Pets & COVID-19: What you need to know from health and animal experts

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Many pet-owners became concerned when a North Carolina family’s pet pug became what may be the first reported dog in the United States to test positive for the current coronavirus strain, COVID-19.

But animal and health experts say there is no reason for panic when it comes to concern over household pets contracting and spreading the virus.

“The current issue is pets are not known to be a cause of transmission to people, but they can get exposed from people,” says Dr. Mark Tribby, a veterinarian at High Hill Animal Hospital in Augusta, Georgia.

“We have not seen any transmission from animals to humans, at all,” says Dr. Jose Vazquez, Chief of Infectious Diseases at Augusta University.

Both Dr. Tribby and Dr. Vazquez say people are the danger, not pets.

“Don’t give away your animals, don’t give away your dogs, your cats,” says Dr. Vazquez.

Winston, the North Carolina family pug that tested positive, has since fully recovered.

“And it’s not clear from the studies, was it a true infection or just exposure, because the test that we can test, PCR, it checks for DNA of the virus,” says Dr. Tribby. “It could be dead pieces of the virus like off a doorknob, or if he licks a plate,” added Dr. Tribby.

“Was he really infected, did he he get it in his body, did he get antibodies in his blood? They haven’t released that information, so we don’t know,” Dr. Tribby continued.

Dr. Vazquez says cats are most at risk to get the current virus.

Veterinarians know about other coronavirus species that cause several common diseases in domestic animals. Many dogs for example, are vaccinated for another species of coronavirus (Canine Coronavirus) as puppies.

The American Veterinary Medical Association reports two dogs and two cats in Belgium and Hong Kong living with people diagnosed with COVID-19 have been infected.

“The interesting thing about those two dogs, they were positive by PCR, but they were negative when they tried to culture the virus,” said Dr. Vazquez. “And they could never culture the virus,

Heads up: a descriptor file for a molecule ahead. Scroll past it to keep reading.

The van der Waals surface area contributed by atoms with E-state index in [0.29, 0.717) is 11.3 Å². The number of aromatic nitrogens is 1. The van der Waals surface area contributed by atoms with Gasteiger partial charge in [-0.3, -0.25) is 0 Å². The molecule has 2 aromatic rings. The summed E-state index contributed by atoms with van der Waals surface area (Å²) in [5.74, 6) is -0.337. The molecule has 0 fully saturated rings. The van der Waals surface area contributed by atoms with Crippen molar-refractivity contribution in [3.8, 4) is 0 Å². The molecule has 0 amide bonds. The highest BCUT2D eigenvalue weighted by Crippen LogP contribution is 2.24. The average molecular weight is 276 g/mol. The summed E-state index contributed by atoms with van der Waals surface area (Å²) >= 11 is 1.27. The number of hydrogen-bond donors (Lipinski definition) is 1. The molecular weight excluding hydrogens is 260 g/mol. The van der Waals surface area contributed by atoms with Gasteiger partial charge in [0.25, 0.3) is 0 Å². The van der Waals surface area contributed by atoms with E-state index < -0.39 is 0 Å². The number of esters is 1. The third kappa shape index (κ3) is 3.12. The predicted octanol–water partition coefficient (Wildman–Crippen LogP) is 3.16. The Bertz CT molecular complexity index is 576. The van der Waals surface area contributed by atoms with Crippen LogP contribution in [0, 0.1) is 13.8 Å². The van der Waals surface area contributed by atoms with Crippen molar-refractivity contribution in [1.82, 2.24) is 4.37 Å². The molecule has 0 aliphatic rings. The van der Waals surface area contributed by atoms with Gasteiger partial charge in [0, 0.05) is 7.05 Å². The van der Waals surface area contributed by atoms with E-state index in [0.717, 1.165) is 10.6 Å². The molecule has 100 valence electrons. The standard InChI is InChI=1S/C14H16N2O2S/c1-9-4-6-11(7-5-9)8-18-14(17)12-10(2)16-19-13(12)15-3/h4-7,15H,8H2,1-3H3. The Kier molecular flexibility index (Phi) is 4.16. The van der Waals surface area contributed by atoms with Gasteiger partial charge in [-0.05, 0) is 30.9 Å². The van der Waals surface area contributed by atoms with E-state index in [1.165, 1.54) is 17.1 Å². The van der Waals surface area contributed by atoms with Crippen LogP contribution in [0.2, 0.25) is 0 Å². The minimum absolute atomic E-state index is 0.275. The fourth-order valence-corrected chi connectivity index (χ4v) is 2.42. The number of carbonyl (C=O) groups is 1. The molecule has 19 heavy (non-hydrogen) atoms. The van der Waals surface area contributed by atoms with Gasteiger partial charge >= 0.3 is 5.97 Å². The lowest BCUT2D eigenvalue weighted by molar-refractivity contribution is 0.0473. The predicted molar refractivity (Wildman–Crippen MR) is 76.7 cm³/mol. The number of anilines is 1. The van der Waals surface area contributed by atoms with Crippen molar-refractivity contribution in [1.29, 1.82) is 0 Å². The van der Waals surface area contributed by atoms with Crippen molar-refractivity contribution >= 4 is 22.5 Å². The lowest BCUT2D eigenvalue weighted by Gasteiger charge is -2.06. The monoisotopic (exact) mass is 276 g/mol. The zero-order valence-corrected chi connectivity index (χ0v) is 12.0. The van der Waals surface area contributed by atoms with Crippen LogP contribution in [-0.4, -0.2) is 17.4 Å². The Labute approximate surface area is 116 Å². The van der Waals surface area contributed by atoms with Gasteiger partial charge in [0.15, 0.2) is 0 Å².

number one. Number two, they did Serology and they never had an infection,” added Dr. Vazquez.

There is a COVID-19 test for animals available, but Dr. Tribby says you should rule out any other factors that may be the cause for your pet’s health issues before bringing them in for testing.

“We can send the blood off for testing, if they rule out everything else,” said Dr. Tribby.
“And most dogs, as in the case of Winston, he was two or three days, possibly mild symptoms at most and he recovered. So it’s not a concern for veterinarians at the moment,” added Dr. Tribby.

The Centers for Disease Control says the risk of your pet spreading the virus is low. They do have a list of recommendations for pet-owners. The CDC website states until we learn more about how this virus affects animals, treat pets as you would other human family members to protect them from a possible infection.

If you are sick with COVID-19 and your pet becomes sick, do not take your pet to the veterinary clinic yourself. Call your veterinarian and let them know you have been sick with COVID-19. 

“Again, it’s the human to animal transmission, instead of the animal to human transmission,” said Dr. Vazquez.

“It’s actually the humans fault, perhaps the animals should consider getting rid of the humans,” said Dr. Vazquez with a smile.

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